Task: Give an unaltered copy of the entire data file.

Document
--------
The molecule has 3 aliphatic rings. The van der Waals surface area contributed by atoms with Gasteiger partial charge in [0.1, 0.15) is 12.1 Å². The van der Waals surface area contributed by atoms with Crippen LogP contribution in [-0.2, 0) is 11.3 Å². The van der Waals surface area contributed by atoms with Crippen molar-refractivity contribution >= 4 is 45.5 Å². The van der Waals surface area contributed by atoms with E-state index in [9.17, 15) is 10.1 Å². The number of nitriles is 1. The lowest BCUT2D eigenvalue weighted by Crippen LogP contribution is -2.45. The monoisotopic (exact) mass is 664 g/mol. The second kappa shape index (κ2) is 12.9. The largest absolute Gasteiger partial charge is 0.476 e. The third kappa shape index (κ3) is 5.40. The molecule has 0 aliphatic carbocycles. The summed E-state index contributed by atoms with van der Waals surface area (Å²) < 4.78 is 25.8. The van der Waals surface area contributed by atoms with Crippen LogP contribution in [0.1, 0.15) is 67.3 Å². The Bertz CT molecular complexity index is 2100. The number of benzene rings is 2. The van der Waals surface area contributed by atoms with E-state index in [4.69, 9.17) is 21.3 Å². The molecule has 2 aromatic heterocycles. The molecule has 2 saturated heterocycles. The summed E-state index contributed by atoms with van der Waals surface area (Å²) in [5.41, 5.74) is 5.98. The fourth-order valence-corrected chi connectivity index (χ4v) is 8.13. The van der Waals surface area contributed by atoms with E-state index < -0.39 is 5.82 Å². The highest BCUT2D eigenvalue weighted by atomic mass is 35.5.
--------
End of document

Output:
The molecule has 3 aliphatic rings. The van der Waals surface area contributed by atoms with Gasteiger partial charge in [0.1, 0.15) is 12.1 Å². The van der Waals surface area contributed by atoms with Crippen LogP contribution in [-0.2, 0) is 11.3 Å². The van der Waals surface area contributed by atoms with Crippen molar-refractivity contribution >= 4 is 45.5 Å². The van der Waals surface area contributed by atoms with E-state index in [9.17, 15) is 10.1 Å². The number of nitriles is 1. The lowest BCUT2D eigenvalue weighted by Crippen LogP contribution is -2.45. The monoisotopic (exact) mass is 664 g/mol. The second kappa shape index (κ2) is 12.9. The largest absolute Gasteiger partial charge is 0.476 e. The third kappa shape index (κ3) is 5.40. The molecule has 0 aliphatic carbocycles. The summed E-state index contributed by atoms with van der Waals surface area (Å²) < 4.78 is 25.8. The van der Waals surface area contributed by atoms with Crippen LogP contribution in [0.1, 0.15) is 67.3 Å². The Bertz CT molecular complexity index is 2100. The number of benzene rings is 2. The van der Waals surface area contributed by atoms with E-state index in [4.69, 9.17) is 21.3 Å². The molecule has 2 aromatic heterocycles. The molecule has 2 saturated heterocycles. The summed E-state index contributed by atoms with van der Waals surface area (Å²) in [5.41, 5.74) is 5.98. The fourth-order valence-corrected chi connectivity index (χ4v) is 8.13. The van der Waals surface area contributed by atoms with E-state index < -0.39 is 5.82 Å². The highest BCUT2D eigenvalue weighted by atomic mass is 35.5.